Is Lebron James’ defense starting to become overrated?
He’s receiving Defensive Player of the Year votes. Chris Palmer from ESPN, among others, recently wrote a piece suggesting that Lebron be awarded DPoY. In the past couple of years, Bron has been consistently mentioned amongst the top players of the league on defense – and deservedly so – but he’s now shooting up to top five, top three, and sometimes number one in that regard.
It’s too much.
Lebron James on defense is spectacular with his lateral movement, his athleticism, and in his ability to rotate with great quickness. Lebron James is great at ball denial and occupying the passing lanes, and at guarding players in the post (at least versus players that are within his size range).
Lebron James is a great help defender with a high defensive IQ, and while he may not read read the offense like a Scottie Pippen can, he’s very good in that regard; many of his coaches and teammates have spoken about this trait of his.
Lebron James is decent at getting through screens, and is decent at guarding isolations.
Lebron’s energy output on defense is decent overall.
And, Lebron James is below average at guarding spot-up shots and contesting when players hoist up jumpers.
All of these things constitute who Lebron James is as a defensive player. He’s a very good one, and the best player in the league by a mile, but we need not get ahead of ourselves. Let’s review some statistics:
In his article, Chris Palmer often pointed to Lebron’s stats on Synergy Sports and how they stood out. I think he might be surprised to learn that an uncelebrated defender in Dwyane Wade – playing within the exact same defensive system, starting lineup, and everything – is posting significantly better numbers in major categories. On isolations, Lebron allows 0.81 points per possession (PPP), Wade 0.78. When guarding the ball handler, Lebron allows 0.72 PPP while Wade allows only 0.56. During spot-ups, Lebron allows 1.00 PPP and Wade gives up a mere 0.88. Off screens, Lebron 0.97 PPP, and Wade with 0.76. You get the idea.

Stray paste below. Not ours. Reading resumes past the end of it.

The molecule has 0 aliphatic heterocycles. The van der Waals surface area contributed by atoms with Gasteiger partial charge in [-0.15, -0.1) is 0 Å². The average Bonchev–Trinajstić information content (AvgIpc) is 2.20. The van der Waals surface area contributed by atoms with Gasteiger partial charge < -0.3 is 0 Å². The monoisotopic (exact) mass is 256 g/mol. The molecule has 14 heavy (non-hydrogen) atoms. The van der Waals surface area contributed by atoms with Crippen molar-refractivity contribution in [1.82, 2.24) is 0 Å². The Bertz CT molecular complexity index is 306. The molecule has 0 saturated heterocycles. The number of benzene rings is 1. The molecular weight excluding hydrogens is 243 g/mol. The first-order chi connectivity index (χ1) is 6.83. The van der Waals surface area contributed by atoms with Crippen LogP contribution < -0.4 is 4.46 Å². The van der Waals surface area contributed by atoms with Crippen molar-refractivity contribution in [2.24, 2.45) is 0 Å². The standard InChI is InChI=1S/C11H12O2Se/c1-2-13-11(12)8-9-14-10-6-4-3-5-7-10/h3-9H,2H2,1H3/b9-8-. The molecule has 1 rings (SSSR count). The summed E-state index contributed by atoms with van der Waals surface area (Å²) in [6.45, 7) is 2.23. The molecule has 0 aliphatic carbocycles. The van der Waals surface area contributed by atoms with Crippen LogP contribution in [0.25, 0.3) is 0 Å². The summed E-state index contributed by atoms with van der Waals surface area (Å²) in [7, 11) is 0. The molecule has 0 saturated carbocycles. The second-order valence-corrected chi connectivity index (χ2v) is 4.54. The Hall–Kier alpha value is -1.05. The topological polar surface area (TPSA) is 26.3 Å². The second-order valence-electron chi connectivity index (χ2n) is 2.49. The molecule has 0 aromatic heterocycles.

And there’s also the defensive part of Regularized Adjusted Plus Minus. This year, on defense alone, Lebron made him team better by an approximated 1.8 points per 100 possessions. Is this really comparable to the league’s defensive stoppers? Big men like Kevin Garnett and Tim Duncan doubled his score; others like Marc Gasol and Dwight Howard were far ahead. Perimeters players like Paul George (3.5), Tony Allen (3.8), Thabo Sefolosha (2.9), Andre Iguodala (2.7), and Gerald Wallace (3.0) posted far better defensive ratings.
We can also look to 82games.com’s Counterpart Opponent 48-Minute Production. Lebron holds opposing small forwards to a nice rating of 12.6 PER, and power forwards to 17.6 PER. But how does this compare to Tony Allen, who holds shooting guards to 12.6 PER and small forwards to 15.6 PER? How about to George, who holds SGs to 12.9 and SFs to 10.9? How about to Sefolosha who holds SGs to 13.1 PER, and SFs to 12.1 PER? How about Garnett who holds PFs to 15.4, and centers to 15.8 PER?
There are some specific examples to consider. The 2010-11 playoffs showcased Lebron’s abilities to really hone in and shut down a smaller, quicker guard in Derrick Rose. But in the postseason, we’ve also seen him struggle to defend the long-range shooting of players like Jason Terry (’11) and a longer Durant (’12).
Make no mistake: Lebron James is the best player in the league by a long shot, and one of the best players to ever pick up a basketball. He’s also one of the most versatile defenders in the league. But let’s relax on the defensive player of the year comments. While he’s a great on that end, James has a ways to go before he can contend with the defensive abilities of high-IQ hyperactive ball-hawks like Allen, Sefolosha, Garnett, Duncan, and other great defenders.
- If we ignore his unimpressive Points Per Possession Allowed on spot-ups, we still can see that he has posted worse than average in terms of blocks per minute amongst small forwards in the league.Back